I couldn't agree more - the NSPCC is a bogus charity, unless your definition of charity is enriching your own employees and the advertising industry - Sally R., London
I have never donated to the NSPCC since they were part of the dawn raids in "The satanic abuse scandals on Shetland in the'80s". Some of those children were never returned to their families because they had been fostered out too long before their families were proved innocent of the charges made by aberrant American doctors following their latest trendy theories. As far as I am aware the NSPCC never apologised for their part in this injustice - Moggie, Hemel Hempstead
The NSPCC has to invent new forms of child abuse to keep its profile high and the donations rolling in - Uche George, London
The NSPCC should have been struck off as a charity when it reached the point that less than 50% of its spending was on children and it started spending massive amounts on pointless adverts. When people put a pound in the tin they expect it go to children, not to buy a new BMW for an advertising executive - Steve, London
There seems to be an obsession with avoiding any immediate hardship in any form with children, which in my view is myopic - Matt, Cardiff
Hear hear! After years of donating I finally cancelled my direct debit to that wretched organisation several months ago and shall never donate again. If they want to destroy family and trust then they can do it with someone else's money, mine shall go to other charities - David, Ellesmere Port

... but is it?

When it comes to public perceptions, these comments seem to suggest that the NSPCC may have put their foot in it. And speaking of money, they are calling on parents to get childrearing advice from their new website Being the fair-minded individual I am, I took a look.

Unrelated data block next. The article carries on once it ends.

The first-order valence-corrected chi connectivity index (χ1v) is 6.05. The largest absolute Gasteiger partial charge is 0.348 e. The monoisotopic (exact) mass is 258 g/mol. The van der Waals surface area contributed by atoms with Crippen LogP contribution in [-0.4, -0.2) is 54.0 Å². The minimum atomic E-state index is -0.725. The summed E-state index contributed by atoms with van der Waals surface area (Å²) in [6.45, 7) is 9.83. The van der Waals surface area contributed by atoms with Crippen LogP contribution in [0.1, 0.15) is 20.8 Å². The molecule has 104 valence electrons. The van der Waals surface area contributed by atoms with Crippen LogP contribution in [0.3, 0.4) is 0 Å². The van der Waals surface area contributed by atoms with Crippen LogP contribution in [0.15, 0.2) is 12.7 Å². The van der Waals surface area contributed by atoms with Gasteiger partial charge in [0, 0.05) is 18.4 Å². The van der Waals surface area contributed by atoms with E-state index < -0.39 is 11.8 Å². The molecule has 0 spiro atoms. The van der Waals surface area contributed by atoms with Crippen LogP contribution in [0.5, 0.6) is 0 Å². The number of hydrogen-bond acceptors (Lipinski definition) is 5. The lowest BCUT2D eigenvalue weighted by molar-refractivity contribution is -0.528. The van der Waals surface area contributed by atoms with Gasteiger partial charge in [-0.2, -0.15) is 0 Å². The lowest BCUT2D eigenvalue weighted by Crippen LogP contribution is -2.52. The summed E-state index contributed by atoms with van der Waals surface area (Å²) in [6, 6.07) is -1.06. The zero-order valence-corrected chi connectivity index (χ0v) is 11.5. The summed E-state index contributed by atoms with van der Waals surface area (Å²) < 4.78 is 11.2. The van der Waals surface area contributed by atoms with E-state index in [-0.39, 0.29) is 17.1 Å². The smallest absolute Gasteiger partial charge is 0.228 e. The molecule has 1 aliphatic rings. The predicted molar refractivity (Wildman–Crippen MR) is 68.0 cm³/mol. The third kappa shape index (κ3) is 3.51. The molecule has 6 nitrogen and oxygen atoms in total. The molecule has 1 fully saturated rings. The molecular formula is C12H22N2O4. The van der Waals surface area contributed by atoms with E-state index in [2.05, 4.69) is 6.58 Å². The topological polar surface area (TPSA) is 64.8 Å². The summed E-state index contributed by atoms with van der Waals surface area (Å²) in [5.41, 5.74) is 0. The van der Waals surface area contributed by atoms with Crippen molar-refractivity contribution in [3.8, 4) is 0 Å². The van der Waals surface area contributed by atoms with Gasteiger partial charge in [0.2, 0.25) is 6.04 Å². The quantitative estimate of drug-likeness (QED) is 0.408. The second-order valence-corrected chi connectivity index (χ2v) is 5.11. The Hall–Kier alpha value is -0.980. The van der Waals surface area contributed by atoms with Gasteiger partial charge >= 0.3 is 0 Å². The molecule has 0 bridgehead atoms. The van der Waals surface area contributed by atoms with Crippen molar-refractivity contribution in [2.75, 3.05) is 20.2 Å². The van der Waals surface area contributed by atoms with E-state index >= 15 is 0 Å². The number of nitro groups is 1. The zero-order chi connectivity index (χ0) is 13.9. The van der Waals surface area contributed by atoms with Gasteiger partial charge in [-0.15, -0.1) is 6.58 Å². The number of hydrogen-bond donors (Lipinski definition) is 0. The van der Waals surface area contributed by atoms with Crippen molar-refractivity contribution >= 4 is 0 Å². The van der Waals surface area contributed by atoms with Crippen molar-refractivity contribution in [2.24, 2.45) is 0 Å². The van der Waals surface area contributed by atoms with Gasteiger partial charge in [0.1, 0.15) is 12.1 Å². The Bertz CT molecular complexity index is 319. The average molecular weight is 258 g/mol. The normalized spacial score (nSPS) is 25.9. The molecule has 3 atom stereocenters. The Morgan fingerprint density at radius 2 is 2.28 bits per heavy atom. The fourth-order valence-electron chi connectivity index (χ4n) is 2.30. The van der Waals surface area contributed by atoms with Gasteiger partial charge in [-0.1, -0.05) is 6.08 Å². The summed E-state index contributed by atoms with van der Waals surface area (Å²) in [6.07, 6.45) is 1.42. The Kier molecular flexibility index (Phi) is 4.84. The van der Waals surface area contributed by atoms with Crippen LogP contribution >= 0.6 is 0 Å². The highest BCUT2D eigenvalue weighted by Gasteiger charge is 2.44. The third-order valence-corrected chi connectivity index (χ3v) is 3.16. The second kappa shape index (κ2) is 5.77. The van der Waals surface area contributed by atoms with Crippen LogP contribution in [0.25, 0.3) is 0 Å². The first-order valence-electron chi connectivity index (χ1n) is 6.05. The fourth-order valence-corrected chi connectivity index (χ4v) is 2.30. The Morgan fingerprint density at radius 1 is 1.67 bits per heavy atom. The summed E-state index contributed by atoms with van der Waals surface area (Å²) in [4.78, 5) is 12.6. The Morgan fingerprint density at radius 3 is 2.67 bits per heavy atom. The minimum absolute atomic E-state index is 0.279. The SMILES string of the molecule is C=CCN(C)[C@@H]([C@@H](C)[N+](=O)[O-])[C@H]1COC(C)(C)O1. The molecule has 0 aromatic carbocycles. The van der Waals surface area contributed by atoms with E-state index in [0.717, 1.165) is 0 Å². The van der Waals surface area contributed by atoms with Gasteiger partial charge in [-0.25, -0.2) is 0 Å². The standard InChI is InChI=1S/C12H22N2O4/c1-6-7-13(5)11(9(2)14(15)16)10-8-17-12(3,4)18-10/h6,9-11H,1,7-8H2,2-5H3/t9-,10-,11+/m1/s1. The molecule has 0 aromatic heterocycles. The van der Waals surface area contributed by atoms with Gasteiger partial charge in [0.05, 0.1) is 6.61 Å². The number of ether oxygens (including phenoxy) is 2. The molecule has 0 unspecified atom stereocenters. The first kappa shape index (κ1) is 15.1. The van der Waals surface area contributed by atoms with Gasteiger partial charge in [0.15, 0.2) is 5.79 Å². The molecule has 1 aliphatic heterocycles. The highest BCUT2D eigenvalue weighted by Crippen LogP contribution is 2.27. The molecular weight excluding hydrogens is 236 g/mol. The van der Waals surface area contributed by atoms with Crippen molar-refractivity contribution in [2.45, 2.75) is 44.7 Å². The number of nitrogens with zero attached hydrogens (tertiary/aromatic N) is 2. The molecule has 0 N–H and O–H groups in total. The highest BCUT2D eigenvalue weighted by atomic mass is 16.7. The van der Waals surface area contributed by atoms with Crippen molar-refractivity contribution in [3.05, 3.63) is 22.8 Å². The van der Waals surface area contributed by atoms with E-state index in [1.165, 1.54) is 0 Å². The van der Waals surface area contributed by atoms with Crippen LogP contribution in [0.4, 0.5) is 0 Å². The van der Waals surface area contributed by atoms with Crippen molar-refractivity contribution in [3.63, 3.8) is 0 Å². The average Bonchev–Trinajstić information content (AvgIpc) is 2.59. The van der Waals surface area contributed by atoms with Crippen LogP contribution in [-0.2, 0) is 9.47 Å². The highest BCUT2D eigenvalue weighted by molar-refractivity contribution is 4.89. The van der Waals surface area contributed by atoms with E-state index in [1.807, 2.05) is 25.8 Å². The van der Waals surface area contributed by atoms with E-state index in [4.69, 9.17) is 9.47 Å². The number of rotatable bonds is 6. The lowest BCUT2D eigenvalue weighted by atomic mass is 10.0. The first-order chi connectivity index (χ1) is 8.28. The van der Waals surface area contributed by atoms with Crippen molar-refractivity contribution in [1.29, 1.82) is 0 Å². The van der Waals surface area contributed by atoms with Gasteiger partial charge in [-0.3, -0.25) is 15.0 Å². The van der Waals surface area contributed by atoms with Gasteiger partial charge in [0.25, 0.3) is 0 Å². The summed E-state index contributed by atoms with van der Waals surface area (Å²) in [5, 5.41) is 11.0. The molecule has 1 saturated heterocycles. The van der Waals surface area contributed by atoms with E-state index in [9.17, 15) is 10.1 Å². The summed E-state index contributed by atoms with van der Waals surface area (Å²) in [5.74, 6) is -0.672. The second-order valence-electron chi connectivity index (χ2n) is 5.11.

On the front page I found a number of links that looked promising. I clicked on "get positive tips for positive parenting" and was invited to click onwards to either "do this" or "done this". I clicked "do this" and was invited to register and donate. I clicked "done this" and was invited to register and donate.
I tried "learn how to recognise the symptoms of abuse" - and was invited to register and donate.
I tried "help activity groups to keep children safe" - and was invited to register and donate.
I tried "email the government about keeping children safe in activity groups" - and was invited to register and donate.
Finally I tried "get involved in a local campaign" - but these links didn't seem to work at all, which by then was something of a relief. It's quite obvious from this website that the NSPCC aren't actually interested in doing anything positive at all, or in encouraging you to do anything except give them money.
On YouTube there's a copy of the NSPCC's latest advertising video. It shows a distraught mother flipping out because her son is being incredibly annoying, repeatedly kicking a ball against the wall of the caravan inside which she is washing up. She dashes out of the caravan after him, and finds her way blocked by a phalanx of earnest do-gooders at their desks, who protect him from the consequences of his naughtiness. As he makes his escape he even manages to look rather smug about it.
I'd like to offer the NSPCC an alternative video, which I believe shows one consequence of their misguided policies - have a look at this.